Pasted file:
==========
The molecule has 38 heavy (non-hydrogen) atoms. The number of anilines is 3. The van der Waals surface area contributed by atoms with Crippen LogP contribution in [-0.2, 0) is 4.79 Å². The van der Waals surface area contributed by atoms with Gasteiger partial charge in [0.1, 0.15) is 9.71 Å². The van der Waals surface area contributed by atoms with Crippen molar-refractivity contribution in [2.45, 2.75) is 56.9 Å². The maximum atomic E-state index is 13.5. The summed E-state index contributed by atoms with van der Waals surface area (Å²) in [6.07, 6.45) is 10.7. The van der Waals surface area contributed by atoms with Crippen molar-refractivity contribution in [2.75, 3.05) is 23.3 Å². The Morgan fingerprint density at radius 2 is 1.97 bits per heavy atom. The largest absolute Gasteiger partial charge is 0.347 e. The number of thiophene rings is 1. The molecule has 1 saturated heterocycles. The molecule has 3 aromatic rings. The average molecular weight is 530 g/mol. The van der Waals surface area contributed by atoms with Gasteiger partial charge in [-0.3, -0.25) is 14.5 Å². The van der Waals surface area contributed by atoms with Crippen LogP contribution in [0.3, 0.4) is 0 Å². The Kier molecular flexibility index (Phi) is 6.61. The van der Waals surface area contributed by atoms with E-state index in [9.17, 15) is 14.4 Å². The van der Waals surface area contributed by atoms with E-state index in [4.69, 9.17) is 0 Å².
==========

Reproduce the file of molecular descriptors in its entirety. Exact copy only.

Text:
The molecule has 38 heavy (non-hydrogen) atoms. The number of anilines is 3. The van der Waals surface area contributed by atoms with Crippen LogP contribution in [-0.2, 0) is 4.79 Å². The van der Waals surface area contributed by atoms with Gasteiger partial charge in [0.1, 0.15) is 9.71 Å². The van der Waals surface area contributed by atoms with Crippen molar-refractivity contribution in [2.45, 2.75) is 56.9 Å². The maximum atomic E-state index is 13.5. The summed E-state index contributed by atoms with van der Waals surface area (Å²) in [6.07, 6.45) is 10.7. The van der Waals surface area contributed by atoms with Crippen molar-refractivity contribution in [2.75, 3.05) is 23.3 Å². The Morgan fingerprint density at radius 2 is 1.97 bits per heavy atom. The largest absolute Gasteiger partial charge is 0.347 e. The number of thiophene rings is 1. The molecule has 1 saturated heterocycles. The molecule has 3 aromatic rings. The average molecular weight is 530 g/mol. The van der Waals surface area contributed by atoms with Gasteiger partial charge in [-0.3, -0.25) is 14.5 Å². The van der Waals surface area contributed by atoms with Crippen LogP contribution in [0.3, 0.4) is 0 Å². The Kier molecular flexibility index (Phi) is 6.61. The van der Waals surface area contributed by atoms with E-state index in [9.17, 15) is 14.4 Å². The van der Waals surface area contributed by atoms with E-state index in [4.69, 9.17) is 0 Å².